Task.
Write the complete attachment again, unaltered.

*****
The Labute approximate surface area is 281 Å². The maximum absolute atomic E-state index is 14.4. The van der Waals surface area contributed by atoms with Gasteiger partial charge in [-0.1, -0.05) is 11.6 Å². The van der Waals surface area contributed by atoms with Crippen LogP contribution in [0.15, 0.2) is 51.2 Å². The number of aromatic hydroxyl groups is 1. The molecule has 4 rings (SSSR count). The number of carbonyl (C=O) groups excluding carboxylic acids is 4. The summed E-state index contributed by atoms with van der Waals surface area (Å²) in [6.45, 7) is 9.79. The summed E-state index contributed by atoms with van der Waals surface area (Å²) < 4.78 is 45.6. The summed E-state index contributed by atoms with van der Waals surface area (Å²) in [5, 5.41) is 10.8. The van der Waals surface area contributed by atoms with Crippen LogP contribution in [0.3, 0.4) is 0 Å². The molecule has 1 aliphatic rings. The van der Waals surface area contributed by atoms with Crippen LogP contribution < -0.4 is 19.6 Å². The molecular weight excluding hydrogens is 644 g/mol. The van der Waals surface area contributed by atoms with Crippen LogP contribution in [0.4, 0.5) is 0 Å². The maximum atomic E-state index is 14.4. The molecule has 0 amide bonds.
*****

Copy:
The Labute approximate surface area is 281 Å². The maximum absolute atomic E-state index is 14.4. The van der Waals surface area contributed by atoms with Gasteiger partial charge in [-0.1, -0.05) is 11.6 Å². The van der Waals surface area contributed by atoms with Crippen LogP contribution in [0.15, 0.2) is 51.2 Å². The number of aromatic hydroxyl groups is 1. The molecule has 4 rings (SSSR count). The number of carbonyl (C=O) groups excluding carboxylic acids is 4. The summed E-state index contributed by atoms with van der Waals surface area (Å²) in [6.45, 7) is 9.79. The summed E-state index contributed by atoms with van der Waals surface area (Å²) < 4.78 is 45.6. The summed E-state index contributed by atoms with van der Waals surface area (Å²) in [5, 5.41) is 10.8. The van der Waals surface area contributed by atoms with Crippen LogP contribution in [0.3, 0.4) is 0 Å². The molecule has 1 aliphatic rings. The van der Waals surface area contributed by atoms with Crippen LogP contribution < -0.4 is 19.6 Å². The molecular weight excluding hydrogens is 644 g/mol. The van der Waals surface area contributed by atoms with Crippen LogP contribution in [0.4, 0.5) is 0 Å². The maximum atomic E-state index is 14.4. The molecule has 0 amide bonds.